I've spent a lot of time lately thinking about the widths of bike facilities and how much width we need for a given type of bike facility. While design manuals give you values for the upper limits, lower limits, practical lower limits, absolute minimums, its not always so straight forward when faced with a constrained right-of-way. What is the user experience on facilities of different widths? Lately I've been out with a tape measure to better understand this.
Lets start with the guidelines, the go to guideline in Canada is the recently updated Transportation Association of Canada (TAC) Geometric Design Guide (GDG) for Canadian Roads which as of last year, has a whole new chapter on bike facilities. It generally recommends a lower limit of 1.8m and upper limit of 2.1m for a uni-directional bike facility, increasing to 2.5m for a protected facility. The practical lower limit is generally 1.5m, but in the small print there is an absolute minimum of 1.2m. 1.2m is the same as the general operating envelope for a cyclist, i.e., the width of the bike and rider, which i'd estimate varies between about 0.6 to 1.0m plus a bit of wiggle room.
Recently I found myself riding along a pretty narrow uni-directional bike path (the one above on 10th Avenue in Vancouver) adjacent to a colleague having a conversation as we were riding along. It occurred to me that this was a pretty narrow bike facility but we were riding reasonably comfortably side-by-side. We stopped and measured, and the asphalt surface of the bike path was just 1.2m. Seconds later, another couple rode by on dutch style upright bikes side-by-side also having a conversation (was too slow to capture this), and a little later the two in the photo below also rode by almost side-by-side. I waited for a better photo, but had to move on. Apologies for the poor iPhone markup to remind myself of the width...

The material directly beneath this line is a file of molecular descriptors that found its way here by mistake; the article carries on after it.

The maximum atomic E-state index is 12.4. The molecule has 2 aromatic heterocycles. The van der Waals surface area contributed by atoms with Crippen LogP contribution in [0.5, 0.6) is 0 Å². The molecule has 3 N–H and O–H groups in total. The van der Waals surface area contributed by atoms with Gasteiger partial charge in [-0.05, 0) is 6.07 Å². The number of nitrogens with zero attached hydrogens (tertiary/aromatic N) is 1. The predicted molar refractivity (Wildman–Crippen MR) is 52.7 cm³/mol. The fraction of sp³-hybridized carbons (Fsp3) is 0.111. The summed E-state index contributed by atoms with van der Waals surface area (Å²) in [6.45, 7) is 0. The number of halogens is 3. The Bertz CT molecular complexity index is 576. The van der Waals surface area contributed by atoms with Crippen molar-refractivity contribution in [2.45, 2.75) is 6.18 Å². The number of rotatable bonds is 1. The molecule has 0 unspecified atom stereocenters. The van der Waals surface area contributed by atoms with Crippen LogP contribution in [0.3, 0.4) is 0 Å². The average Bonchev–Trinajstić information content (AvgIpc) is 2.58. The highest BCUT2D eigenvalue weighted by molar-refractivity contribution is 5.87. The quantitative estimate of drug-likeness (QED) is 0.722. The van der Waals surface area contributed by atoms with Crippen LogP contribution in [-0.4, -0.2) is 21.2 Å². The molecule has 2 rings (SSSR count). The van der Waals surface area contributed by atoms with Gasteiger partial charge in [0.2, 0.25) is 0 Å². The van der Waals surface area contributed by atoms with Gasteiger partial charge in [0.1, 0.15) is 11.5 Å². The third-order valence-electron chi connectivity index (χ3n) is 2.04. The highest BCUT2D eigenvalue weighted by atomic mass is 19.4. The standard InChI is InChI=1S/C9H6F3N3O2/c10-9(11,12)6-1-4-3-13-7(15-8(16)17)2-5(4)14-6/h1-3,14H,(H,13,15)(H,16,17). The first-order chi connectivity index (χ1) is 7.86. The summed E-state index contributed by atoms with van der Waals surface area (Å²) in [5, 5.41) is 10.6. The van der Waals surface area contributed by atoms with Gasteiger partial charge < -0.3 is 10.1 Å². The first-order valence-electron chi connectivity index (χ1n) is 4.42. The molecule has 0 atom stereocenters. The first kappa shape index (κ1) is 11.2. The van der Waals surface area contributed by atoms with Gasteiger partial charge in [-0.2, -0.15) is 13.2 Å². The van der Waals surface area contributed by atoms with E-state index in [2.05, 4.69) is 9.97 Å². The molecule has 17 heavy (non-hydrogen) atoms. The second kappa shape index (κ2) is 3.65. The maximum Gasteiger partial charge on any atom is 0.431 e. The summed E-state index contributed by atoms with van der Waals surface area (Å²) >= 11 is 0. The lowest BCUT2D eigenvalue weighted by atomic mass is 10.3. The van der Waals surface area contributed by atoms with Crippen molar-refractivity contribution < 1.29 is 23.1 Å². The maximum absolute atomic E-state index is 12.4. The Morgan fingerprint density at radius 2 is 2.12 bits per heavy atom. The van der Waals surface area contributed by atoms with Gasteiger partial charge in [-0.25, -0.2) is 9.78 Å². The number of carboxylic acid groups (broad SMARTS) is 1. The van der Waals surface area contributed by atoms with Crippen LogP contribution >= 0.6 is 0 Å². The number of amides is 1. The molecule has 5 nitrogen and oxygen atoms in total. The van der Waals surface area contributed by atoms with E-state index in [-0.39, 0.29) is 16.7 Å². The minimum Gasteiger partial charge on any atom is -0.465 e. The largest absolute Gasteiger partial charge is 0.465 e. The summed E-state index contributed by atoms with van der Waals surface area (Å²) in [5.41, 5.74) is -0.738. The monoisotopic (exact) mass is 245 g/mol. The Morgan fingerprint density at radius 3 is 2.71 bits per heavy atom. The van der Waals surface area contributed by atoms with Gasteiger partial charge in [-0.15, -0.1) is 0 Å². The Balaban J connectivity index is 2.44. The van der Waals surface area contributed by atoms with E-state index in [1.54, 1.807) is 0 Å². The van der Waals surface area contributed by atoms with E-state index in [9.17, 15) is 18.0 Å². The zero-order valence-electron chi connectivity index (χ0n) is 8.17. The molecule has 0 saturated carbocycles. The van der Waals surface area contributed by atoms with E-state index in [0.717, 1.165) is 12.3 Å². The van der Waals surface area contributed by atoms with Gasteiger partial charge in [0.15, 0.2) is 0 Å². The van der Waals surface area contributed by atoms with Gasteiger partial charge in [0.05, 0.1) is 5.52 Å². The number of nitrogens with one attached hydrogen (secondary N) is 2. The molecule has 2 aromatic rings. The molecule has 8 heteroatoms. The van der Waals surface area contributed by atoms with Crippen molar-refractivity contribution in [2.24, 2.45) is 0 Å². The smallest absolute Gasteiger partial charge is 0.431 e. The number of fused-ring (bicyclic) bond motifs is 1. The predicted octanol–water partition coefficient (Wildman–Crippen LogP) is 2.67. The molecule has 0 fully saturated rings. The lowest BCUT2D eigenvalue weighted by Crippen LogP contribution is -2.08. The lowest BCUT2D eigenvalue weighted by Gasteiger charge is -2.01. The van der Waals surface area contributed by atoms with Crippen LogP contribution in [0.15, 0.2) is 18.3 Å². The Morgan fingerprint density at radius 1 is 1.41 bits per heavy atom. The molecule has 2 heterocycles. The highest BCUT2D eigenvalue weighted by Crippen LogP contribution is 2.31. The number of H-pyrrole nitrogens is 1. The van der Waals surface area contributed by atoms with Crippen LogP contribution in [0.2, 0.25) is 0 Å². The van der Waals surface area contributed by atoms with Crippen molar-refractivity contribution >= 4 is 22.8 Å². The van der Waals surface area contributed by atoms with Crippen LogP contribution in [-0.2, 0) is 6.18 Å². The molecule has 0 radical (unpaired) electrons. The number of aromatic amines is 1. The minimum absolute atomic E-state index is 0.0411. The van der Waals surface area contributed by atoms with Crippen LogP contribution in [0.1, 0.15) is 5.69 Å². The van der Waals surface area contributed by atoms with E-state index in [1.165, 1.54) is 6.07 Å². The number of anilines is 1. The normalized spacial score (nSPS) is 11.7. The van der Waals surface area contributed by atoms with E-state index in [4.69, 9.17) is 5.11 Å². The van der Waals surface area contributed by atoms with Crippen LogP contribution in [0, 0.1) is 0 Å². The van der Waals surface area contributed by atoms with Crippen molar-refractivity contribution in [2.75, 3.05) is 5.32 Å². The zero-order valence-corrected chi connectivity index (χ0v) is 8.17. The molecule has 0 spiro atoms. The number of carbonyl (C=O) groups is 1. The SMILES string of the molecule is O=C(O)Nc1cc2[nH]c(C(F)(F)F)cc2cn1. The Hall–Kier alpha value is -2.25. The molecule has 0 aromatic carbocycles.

Anyway, here we were with multiple examples of riding side-by-side on a 1.2m protected, separated, whatever you want to call it, bike path. This doesn't fit with the guidance in the manual.
There are of course some reasons for that. First, the edge condition either side of the asphalt in this example were low profile rollover curbs. This gives you comfort that should you need to veer off the path, you can do so and will be fine. There is no 6 inch raised curb to knock you off balance.
Secondly, in my personal experience on the above bike path, and the two examples that followed, both cyclists new each other. Had I been riding alone, I would likely have been in the middle of the path, making it more difficult for someone behind to pass. However, by ringing a bell or calling out, I could feasibly move over and they could pass on the 1.2m bike path.
I guess lastly, the volume of cyclists was not excessive enough to justify a wider path, if space was even available, and volumes of pedestrians were also relatively low, suggesting limited conflict between modes, if a cyclist did have to stray off the bike path. Where volumes of both cyclists and pedestrians may be higher, greater separation may be necessary.
Bottom line, if you have a severely constrained right-of-way, 1.2m does allows for two people to ride side-by-side, and squeeze by, if the edge conditions allow cyclists to track close to the edge of the path with little consequence for any errors.
If the edge conditions do not allow for errors, then we need to allow some extra space. If we want to allow comfortable passing without the need to ring a bell or yell, we need more space. In this case values closer to the TAC upper limits are still preferable.
I leave this post knowing in those extremely constrained street retrofits including bike facilities, with the right edge conditions, narrow widths can work reasonably well. I'd still rather be riding the facility above than on-street mixing with cars.